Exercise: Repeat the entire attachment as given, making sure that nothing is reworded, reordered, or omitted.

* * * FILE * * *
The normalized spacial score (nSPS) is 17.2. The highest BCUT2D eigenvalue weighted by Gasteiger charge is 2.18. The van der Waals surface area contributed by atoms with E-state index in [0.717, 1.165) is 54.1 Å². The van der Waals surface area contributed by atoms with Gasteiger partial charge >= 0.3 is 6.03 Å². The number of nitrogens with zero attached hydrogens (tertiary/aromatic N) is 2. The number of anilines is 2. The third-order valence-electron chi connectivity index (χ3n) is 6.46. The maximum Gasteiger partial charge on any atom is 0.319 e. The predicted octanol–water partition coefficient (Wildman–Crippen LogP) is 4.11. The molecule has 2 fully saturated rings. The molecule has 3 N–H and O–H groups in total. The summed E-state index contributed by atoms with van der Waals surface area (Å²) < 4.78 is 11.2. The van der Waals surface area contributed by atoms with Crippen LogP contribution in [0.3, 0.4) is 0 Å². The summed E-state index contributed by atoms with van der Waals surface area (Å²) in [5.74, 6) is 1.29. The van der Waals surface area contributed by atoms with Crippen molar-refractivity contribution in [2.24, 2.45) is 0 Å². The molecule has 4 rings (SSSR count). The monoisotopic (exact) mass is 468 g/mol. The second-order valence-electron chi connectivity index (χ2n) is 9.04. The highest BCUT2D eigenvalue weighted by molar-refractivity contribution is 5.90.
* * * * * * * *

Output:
The normalized spacial score (nSPS) is 17.2. The highest BCUT2D eigenvalue weighted by Gasteiger charge is 2.18. The van der Waals surface area contributed by atoms with E-state index in [0.717, 1.165) is 54.1 Å². The van der Waals surface area contributed by atoms with Gasteiger partial charge >= 0.3 is 6.03 Å². The number of nitrogens with zero attached hydrogens (tertiary/aromatic N) is 2. The number of anilines is 2. The third-order valence-electron chi connectivity index (χ3n) is 6.46. The maximum Gasteiger partial charge on any atom is 0.319 e. The predicted octanol–water partition coefficient (Wildman–Crippen LogP) is 4.11. The molecule has 2 fully saturated rings. The molecule has 3 N–H and O–H groups in total. The summed E-state index contributed by atoms with van der Waals surface area (Å²) < 4.78 is 11.2. The van der Waals surface area contributed by atoms with Crippen LogP contribution in [0.3, 0.4) is 0 Å². The summed E-state index contributed by atoms with van der Waals surface area (Å²) in [5.74, 6) is 1.29. The van der Waals surface area contributed by atoms with Crippen molar-refractivity contribution in [2.24, 2.45) is 0 Å². The molecule has 4 rings (SSSR count). The monoisotopic (exact) mass is 468 g/mol. The second-order valence-electron chi connectivity index (χ2n) is 9.04. The highest BCUT2D eigenvalue weighted by molar-refractivity contribution is 5.90.